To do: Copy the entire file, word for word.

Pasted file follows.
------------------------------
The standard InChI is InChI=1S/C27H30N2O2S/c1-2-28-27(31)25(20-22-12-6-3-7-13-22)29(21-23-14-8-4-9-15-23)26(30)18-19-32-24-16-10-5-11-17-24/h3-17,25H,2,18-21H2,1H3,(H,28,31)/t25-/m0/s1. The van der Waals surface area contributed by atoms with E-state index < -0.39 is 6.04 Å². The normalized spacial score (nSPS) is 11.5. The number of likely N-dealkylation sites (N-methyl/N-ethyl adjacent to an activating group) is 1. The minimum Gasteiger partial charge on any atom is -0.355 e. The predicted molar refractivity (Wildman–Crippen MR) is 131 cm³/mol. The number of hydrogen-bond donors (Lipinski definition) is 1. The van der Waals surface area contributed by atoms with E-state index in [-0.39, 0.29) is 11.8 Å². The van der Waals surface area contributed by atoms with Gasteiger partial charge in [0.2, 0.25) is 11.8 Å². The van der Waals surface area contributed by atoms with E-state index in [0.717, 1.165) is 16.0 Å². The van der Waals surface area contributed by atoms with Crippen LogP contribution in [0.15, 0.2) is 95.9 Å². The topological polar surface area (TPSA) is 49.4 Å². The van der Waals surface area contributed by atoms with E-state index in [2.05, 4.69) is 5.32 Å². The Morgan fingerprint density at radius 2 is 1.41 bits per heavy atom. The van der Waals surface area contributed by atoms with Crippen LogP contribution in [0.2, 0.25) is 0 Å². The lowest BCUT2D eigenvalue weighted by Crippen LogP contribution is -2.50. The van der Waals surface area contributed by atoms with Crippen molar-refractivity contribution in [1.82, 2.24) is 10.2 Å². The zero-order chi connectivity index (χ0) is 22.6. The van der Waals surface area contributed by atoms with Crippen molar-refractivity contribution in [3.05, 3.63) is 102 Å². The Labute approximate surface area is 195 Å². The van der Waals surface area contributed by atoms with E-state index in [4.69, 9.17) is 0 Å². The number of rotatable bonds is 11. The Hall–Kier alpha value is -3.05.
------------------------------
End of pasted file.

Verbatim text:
The standard InChI is InChI=1S/C27H30N2O2S/c1-2-28-27(31)25(20-22-12-6-3-7-13-22)29(21-23-14-8-4-9-15-23)26(30)18-19-32-24-16-10-5-11-17-24/h3-17,25H,2,18-21H2,1H3,(H,28,31)/t25-/m0/s1. The van der Waals surface area contributed by atoms with E-state index < -0.39 is 6.04 Å². The normalized spacial score (nSPS) is 11.5. The number of likely N-dealkylation sites (N-methyl/N-ethyl adjacent to an activating group) is 1. The minimum Gasteiger partial charge on any atom is -0.355 e. The predicted molar refractivity (Wildman–Crippen MR) is 131 cm³/mol. The number of hydrogen-bond donors (Lipinski definition) is 1. The van der Waals surface area contributed by atoms with E-state index in [-0.39, 0.29) is 11.8 Å². The van der Waals surface area contributed by atoms with Gasteiger partial charge in [0.2, 0.25) is 11.8 Å². The van der Waals surface area contributed by atoms with E-state index in [0.717, 1.165) is 16.0 Å². The van der Waals surface area contributed by atoms with Crippen LogP contribution in [0.15, 0.2) is 95.9 Å². The topological polar surface area (TPSA) is 49.4 Å². The van der Waals surface area contributed by atoms with E-state index in [2.05, 4.69) is 5.32 Å². The Morgan fingerprint density at radius 2 is 1.41 bits per heavy atom. The van der Waals surface area contributed by atoms with Crippen LogP contribution in [0.2, 0.25) is 0 Å². The lowest BCUT2D eigenvalue weighted by Crippen LogP contribution is -2.50. The van der Waals surface area contributed by atoms with Crippen molar-refractivity contribution in [1.82, 2.24) is 10.2 Å². The zero-order chi connectivity index (χ0) is 22.6. The van der Waals surface area contributed by atoms with Crippen molar-refractivity contribution in [3.05, 3.63) is 102 Å². The Labute approximate surface area is 195 Å². The van der Waals surface area contributed by atoms with E-state index in [4.69, 9.17) is 0 Å². The number of rotatable bonds is 11. The Hall–Kier alpha value is -3.05.